The trend is towards the concentration of production, the concentration of dollars, the concentration of power into the hands of the Elite few because that’s precisely what technology and the efficiencies from technology enables. And the clash of visions arises from how one thinks about that trend. Is it a positive, as Zillow thinks? Or is it a negative, as most of the Raise the Bar folks seem to think?
And the question that Zillow’s conscious, intentional move towards its strategy of serving the Elite 100K puts to the brokerages, franchises, and the Association is whether they will take the side of the Elites or the side of the Masses. That’s it. That’s the whole issue. Yes, it’s confused because of the #Zaterade (the immense irrational hatred of Zillow), it’s confused because the existing powers within the real estate industry certainly want to protect what they have, and so on. But if you cut through all the bullcrap, take away the emotion, and look at the situation with clear eyes, the real issue is that: Are you for the Elites, or for the Masses?
Cold War Going Hot
As of this writing, I can’t help but feel that the world of Organized Real Estate, Associations and MLSs, are for the Masses. They have to be, because that’s their business model. If the goal is to preserve the viability of the Masses, and to keep up the numbers for the sake of dues revenues, then Zillow and its vision of the Elite 100K have to be smashed. Whether that’s through direct competition, as with Broker Public Portal, or through backdoor strategies, as with Project Upstream, or via proxies, like Realtor.com, Zillow and the Elites have to get taken down. I suspect that the cold war will have to go hot.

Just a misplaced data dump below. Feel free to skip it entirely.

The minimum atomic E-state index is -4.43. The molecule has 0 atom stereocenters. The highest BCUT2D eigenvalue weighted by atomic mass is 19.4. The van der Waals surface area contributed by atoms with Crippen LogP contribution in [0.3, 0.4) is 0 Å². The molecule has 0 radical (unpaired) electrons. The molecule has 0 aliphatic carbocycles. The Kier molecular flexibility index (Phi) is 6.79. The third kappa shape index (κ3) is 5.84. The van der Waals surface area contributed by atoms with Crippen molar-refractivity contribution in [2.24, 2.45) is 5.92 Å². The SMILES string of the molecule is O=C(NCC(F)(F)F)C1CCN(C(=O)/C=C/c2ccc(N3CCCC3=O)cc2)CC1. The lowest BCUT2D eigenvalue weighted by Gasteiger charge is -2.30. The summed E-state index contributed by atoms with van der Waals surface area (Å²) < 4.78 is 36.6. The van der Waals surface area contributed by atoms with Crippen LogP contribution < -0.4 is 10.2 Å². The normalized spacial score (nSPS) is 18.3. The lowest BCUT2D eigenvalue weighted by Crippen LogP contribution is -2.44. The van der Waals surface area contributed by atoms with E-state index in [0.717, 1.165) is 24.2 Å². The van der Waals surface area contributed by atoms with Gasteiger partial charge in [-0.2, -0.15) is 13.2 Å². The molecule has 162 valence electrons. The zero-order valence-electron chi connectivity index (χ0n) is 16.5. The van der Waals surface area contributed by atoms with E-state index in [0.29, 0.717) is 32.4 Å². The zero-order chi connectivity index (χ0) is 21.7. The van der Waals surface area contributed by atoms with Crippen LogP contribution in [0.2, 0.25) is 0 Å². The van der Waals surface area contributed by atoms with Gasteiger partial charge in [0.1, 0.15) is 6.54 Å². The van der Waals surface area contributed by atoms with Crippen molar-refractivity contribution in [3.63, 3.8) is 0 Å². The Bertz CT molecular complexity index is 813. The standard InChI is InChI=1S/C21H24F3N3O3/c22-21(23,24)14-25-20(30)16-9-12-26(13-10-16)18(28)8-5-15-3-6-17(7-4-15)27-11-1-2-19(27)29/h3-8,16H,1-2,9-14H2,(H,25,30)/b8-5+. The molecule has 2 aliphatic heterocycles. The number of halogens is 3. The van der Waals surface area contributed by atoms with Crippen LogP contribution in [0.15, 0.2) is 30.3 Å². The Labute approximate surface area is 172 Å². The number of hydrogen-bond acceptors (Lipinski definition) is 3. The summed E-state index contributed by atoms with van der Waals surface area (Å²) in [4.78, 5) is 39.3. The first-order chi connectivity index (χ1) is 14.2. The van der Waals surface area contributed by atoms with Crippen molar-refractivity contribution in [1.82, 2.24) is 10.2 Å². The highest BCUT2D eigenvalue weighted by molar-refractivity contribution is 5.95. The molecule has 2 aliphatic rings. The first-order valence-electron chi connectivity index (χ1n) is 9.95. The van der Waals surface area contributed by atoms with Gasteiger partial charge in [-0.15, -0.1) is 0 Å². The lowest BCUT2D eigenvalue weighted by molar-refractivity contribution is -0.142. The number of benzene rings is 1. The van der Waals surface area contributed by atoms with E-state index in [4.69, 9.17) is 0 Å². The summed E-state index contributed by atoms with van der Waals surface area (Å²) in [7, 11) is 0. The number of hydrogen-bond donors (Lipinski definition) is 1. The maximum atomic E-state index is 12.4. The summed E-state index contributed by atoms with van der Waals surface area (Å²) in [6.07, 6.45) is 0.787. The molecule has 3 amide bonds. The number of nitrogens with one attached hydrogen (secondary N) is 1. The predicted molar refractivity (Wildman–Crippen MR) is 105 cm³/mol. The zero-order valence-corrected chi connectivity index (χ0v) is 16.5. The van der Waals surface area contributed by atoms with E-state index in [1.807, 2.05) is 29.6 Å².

On the other hand, if the Association and the MLS decide that the trend of consolidation of power into the hands of the Elite 100K cannot be stopped, then they have to transform into organizations that service that Elite 100K. They would have to follow through the obvious implication of the DANGER Report and take action that would remove their own members from the industry. You can’t do that while those people are still your members, which means shrinking the ranks of REALTOR members by doing much of what Zillow is doing: encouraging people not to renew. And in some cases, not giving them much of a choice on the matter.
That’s… possible. But difficult to imagine, at least until the cold war has gone hot, there’s been a battle or two, issues get resolved, and questions get answered.
So there it is. That’s why I think the winds of war are blowing, and Zillow’s Q3 earnings call may be something we all look back on years from now and say, “That’s when it all started.”
Your thoughts, as always, are welcome.